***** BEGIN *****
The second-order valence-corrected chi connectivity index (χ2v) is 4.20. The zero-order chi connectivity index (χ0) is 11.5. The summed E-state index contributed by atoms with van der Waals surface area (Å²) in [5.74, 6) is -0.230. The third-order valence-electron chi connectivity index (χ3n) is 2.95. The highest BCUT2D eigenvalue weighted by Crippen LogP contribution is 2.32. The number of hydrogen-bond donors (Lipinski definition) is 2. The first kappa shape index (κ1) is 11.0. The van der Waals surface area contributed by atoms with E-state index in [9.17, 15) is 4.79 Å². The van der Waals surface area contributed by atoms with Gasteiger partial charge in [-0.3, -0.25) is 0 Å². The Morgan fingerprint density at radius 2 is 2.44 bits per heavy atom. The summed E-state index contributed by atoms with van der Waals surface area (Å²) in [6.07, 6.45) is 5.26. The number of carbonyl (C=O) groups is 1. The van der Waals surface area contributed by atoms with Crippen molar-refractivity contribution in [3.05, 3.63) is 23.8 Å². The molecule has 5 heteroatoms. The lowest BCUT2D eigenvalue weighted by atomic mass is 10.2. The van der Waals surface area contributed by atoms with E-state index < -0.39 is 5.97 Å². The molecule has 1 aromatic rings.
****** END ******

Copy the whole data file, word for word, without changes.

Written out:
The second-order valence-corrected chi connectivity index (χ2v) is 4.20. The zero-order chi connectivity index (χ0) is 11.5. The summed E-state index contributed by atoms with van der Waals surface area (Å²) in [5.74, 6) is -0.230. The third-order valence-electron chi connectivity index (χ3n) is 2.95. The highest BCUT2D eigenvalue weighted by Crippen LogP contribution is 2.32. The number of hydrogen-bond donors (Lipinski definition) is 2. The first kappa shape index (κ1) is 11.0. The van der Waals surface area contributed by atoms with E-state index in [9.17, 15) is 4.79 Å². The van der Waals surface area contributed by atoms with Gasteiger partial charge in [-0.3, -0.25) is 0 Å². The Morgan fingerprint density at radius 2 is 2.44 bits per heavy atom. The summed E-state index contributed by atoms with van der Waals surface area (Å²) in [6.07, 6.45) is 5.26. The number of carbonyl (C=O) groups is 1. The van der Waals surface area contributed by atoms with Crippen molar-refractivity contribution in [3.05, 3.63) is 23.8 Å². The molecule has 5 heteroatoms. The lowest BCUT2D eigenvalue weighted by atomic mass is 10.2. The van der Waals surface area contributed by atoms with E-state index < -0.39 is 5.97 Å². The molecule has 1 aromatic rings.